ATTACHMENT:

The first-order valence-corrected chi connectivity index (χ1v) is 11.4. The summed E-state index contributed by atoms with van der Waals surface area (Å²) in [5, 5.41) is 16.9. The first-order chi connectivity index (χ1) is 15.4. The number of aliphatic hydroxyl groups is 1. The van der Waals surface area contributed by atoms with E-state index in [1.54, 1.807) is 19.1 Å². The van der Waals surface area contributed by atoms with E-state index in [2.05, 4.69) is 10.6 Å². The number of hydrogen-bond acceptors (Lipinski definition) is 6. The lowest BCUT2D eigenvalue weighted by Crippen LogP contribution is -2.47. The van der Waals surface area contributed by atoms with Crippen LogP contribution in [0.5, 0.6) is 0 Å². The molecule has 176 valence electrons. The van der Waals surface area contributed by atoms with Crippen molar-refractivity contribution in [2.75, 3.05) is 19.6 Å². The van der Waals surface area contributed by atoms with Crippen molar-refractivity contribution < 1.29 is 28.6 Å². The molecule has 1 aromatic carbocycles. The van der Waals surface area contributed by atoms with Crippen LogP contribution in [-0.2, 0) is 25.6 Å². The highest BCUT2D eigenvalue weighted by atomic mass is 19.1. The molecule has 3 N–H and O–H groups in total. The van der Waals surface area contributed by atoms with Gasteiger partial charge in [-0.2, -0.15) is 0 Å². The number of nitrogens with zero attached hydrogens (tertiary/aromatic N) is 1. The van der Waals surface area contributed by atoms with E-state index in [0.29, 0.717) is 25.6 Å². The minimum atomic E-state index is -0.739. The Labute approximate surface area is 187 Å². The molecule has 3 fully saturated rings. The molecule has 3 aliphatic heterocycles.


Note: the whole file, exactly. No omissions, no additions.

The first-order valence-corrected chi connectivity index (χ1v) is 11.4. The summed E-state index contributed by atoms with van der Waals surface area (Å²) in [5, 5.41) is 16.9. The first-order chi connectivity index (χ1) is 15.4. The number of aliphatic hydroxyl groups is 1. The van der Waals surface area contributed by atoms with E-state index in [1.54, 1.807) is 19.1 Å². The van der Waals surface area contributed by atoms with E-state index in [2.05, 4.69) is 10.6 Å². The number of hydrogen-bond acceptors (Lipinski definition) is 6. The lowest BCUT2D eigenvalue weighted by Crippen LogP contribution is -2.47. The van der Waals surface area contributed by atoms with Crippen LogP contribution in [0.5, 0.6) is 0 Å². The molecule has 176 valence electrons. The van der Waals surface area contributed by atoms with Crippen molar-refractivity contribution in [2.75, 3.05) is 19.6 Å². The van der Waals surface area contributed by atoms with Crippen molar-refractivity contribution < 1.29 is 28.6 Å². The molecule has 1 aromatic carbocycles. The van der Waals surface area contributed by atoms with Crippen LogP contribution in [-0.2, 0) is 25.6 Å². The highest BCUT2D eigenvalue weighted by atomic mass is 19.1. The molecule has 3 N–H and O–H groups in total. The van der Waals surface area contributed by atoms with Gasteiger partial charge in [-0.2, -0.15) is 0 Å². The number of nitrogens with zero attached hydrogens (tertiary/aromatic N) is 1. The van der Waals surface area contributed by atoms with E-state index in [0.29, 0.717) is 25.6 Å². The minimum atomic E-state index is -0.739. The Labute approximate surface area is 187 Å². The molecule has 3 fully saturated rings. The molecule has 3 aliphatic heterocycles.